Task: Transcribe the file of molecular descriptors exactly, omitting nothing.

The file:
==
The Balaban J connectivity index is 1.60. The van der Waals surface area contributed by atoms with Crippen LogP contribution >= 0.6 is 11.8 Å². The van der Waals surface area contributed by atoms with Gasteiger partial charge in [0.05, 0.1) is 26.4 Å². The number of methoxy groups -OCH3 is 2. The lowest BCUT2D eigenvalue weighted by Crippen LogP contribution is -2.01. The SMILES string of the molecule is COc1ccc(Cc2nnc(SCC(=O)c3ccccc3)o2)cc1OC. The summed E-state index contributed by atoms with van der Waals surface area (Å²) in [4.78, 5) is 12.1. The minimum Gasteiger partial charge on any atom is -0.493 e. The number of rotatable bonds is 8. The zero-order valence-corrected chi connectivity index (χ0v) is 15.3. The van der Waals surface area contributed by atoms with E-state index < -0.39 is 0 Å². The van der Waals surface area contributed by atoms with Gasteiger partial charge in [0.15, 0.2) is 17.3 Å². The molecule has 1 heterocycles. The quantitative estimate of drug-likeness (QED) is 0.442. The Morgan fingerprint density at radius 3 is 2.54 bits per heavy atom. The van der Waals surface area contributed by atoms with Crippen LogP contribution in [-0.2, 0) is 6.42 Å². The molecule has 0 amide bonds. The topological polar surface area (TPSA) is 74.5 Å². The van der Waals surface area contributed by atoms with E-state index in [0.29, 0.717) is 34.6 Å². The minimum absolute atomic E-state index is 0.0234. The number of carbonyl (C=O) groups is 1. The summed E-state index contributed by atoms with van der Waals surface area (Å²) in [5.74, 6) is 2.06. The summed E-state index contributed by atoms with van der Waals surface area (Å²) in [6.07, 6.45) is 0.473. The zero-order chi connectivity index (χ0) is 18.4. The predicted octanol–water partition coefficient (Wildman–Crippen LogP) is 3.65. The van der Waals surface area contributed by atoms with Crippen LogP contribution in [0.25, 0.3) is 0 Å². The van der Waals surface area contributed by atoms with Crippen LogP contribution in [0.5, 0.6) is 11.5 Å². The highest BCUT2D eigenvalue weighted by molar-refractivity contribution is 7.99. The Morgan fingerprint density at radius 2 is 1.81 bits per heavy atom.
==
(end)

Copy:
The Balaban J connectivity index is 1.60. The van der Waals surface area contributed by atoms with Crippen LogP contribution >= 0.6 is 11.8 Å². The van der Waals surface area contributed by atoms with Gasteiger partial charge in [0.05, 0.1) is 26.4 Å². The number of methoxy groups -OCH3 is 2. The lowest BCUT2D eigenvalue weighted by Crippen LogP contribution is -2.01. The SMILES string of the molecule is COc1ccc(Cc2nnc(SCC(=O)c3ccccc3)o2)cc1OC. The summed E-state index contributed by atoms with van der Waals surface area (Å²) in [4.78, 5) is 12.1. The minimum Gasteiger partial charge on any atom is -0.493 e. The number of rotatable bonds is 8. The zero-order valence-corrected chi connectivity index (χ0v) is 15.3. The van der Waals surface area contributed by atoms with E-state index < -0.39 is 0 Å². The van der Waals surface area contributed by atoms with Gasteiger partial charge in [0.15, 0.2) is 17.3 Å². The molecule has 1 heterocycles. The quantitative estimate of drug-likeness (QED) is 0.442. The Morgan fingerprint density at radius 3 is 2.54 bits per heavy atom. The van der Waals surface area contributed by atoms with Crippen LogP contribution in [-0.2, 0) is 6.42 Å². The molecule has 0 amide bonds. The topological polar surface area (TPSA) is 74.5 Å². The van der Waals surface area contributed by atoms with E-state index in [0.29, 0.717) is 34.6 Å². The minimum absolute atomic E-state index is 0.0234. The number of carbonyl (C=O) groups is 1. The summed E-state index contributed by atoms with van der Waals surface area (Å²) in [5.74, 6) is 2.06. The summed E-state index contributed by atoms with van der Waals surface area (Å²) in [6.07, 6.45) is 0.473. The zero-order chi connectivity index (χ0) is 18.4. The predicted octanol–water partition coefficient (Wildman–Crippen LogP) is 3.65. The van der Waals surface area contributed by atoms with Crippen LogP contribution in [0.25, 0.3) is 0 Å². The van der Waals surface area contributed by atoms with Crippen LogP contribution in [0.5, 0.6) is 11.5 Å². The highest BCUT2D eigenvalue weighted by molar-refractivity contribution is 7.99. The Morgan fingerprint density at radius 2 is 1.81 bits per heavy atom.